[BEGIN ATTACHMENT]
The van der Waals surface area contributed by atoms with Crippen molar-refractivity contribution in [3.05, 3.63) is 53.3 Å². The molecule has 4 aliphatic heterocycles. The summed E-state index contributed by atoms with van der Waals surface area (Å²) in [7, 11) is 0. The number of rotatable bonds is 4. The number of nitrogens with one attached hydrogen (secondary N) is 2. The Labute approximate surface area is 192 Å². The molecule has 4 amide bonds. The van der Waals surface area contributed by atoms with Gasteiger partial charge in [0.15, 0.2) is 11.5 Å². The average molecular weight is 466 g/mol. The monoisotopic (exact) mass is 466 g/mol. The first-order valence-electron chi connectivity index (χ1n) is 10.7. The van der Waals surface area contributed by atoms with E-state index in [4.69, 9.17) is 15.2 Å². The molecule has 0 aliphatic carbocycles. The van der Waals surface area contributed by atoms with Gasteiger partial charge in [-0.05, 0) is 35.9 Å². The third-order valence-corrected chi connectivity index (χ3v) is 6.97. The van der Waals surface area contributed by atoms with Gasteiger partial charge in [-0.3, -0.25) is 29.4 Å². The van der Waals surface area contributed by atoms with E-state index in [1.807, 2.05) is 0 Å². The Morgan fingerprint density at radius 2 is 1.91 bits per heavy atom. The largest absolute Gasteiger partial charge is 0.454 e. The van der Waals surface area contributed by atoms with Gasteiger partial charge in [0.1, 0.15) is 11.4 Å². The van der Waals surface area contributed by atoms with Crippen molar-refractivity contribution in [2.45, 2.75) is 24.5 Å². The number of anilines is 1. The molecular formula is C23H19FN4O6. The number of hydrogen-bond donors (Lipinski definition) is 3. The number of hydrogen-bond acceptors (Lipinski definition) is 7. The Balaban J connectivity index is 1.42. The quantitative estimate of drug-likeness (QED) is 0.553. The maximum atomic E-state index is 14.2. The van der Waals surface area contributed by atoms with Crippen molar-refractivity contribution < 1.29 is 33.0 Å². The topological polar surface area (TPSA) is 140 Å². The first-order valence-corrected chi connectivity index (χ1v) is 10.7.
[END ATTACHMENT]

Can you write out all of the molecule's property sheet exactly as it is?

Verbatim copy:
The van der Waals surface area contributed by atoms with Crippen molar-refractivity contribution in [3.05, 3.63) is 53.3 Å². The molecule has 4 aliphatic heterocycles. The summed E-state index contributed by atoms with van der Waals surface area (Å²) in [7, 11) is 0. The number of rotatable bonds is 4. The number of nitrogens with one attached hydrogen (secondary N) is 2. The Labute approximate surface area is 192 Å². The molecule has 4 amide bonds. The van der Waals surface area contributed by atoms with Gasteiger partial charge in [0.15, 0.2) is 11.5 Å². The average molecular weight is 466 g/mol. The monoisotopic (exact) mass is 466 g/mol. The first-order valence-electron chi connectivity index (χ1n) is 10.7. The van der Waals surface area contributed by atoms with E-state index in [4.69, 9.17) is 15.2 Å². The molecule has 0 aliphatic carbocycles. The van der Waals surface area contributed by atoms with Gasteiger partial charge in [-0.05, 0) is 35.9 Å². The third-order valence-corrected chi connectivity index (χ3v) is 6.97. The van der Waals surface area contributed by atoms with Gasteiger partial charge in [-0.3, -0.25) is 29.4 Å². The van der Waals surface area contributed by atoms with E-state index in [1.807, 2.05) is 0 Å². The Morgan fingerprint density at radius 2 is 1.91 bits per heavy atom. The largest absolute Gasteiger partial charge is 0.454 e. The van der Waals surface area contributed by atoms with Gasteiger partial charge in [0.1, 0.15) is 11.4 Å². The van der Waals surface area contributed by atoms with Crippen molar-refractivity contribution in [2.45, 2.75) is 24.5 Å². The number of anilines is 1. The molecular formula is C23H19FN4O6. The number of hydrogen-bond donors (Lipinski definition) is 3. The number of hydrogen-bond acceptors (Lipinski definition) is 7. The Balaban J connectivity index is 1.42. The quantitative estimate of drug-likeness (QED) is 0.553. The maximum atomic E-state index is 14.2. The van der Waals surface area contributed by atoms with Crippen molar-refractivity contribution < 1.29 is 33.0 Å². The topological polar surface area (TPSA) is 140 Å². The first-order valence-corrected chi connectivity index (χ1v) is 10.7.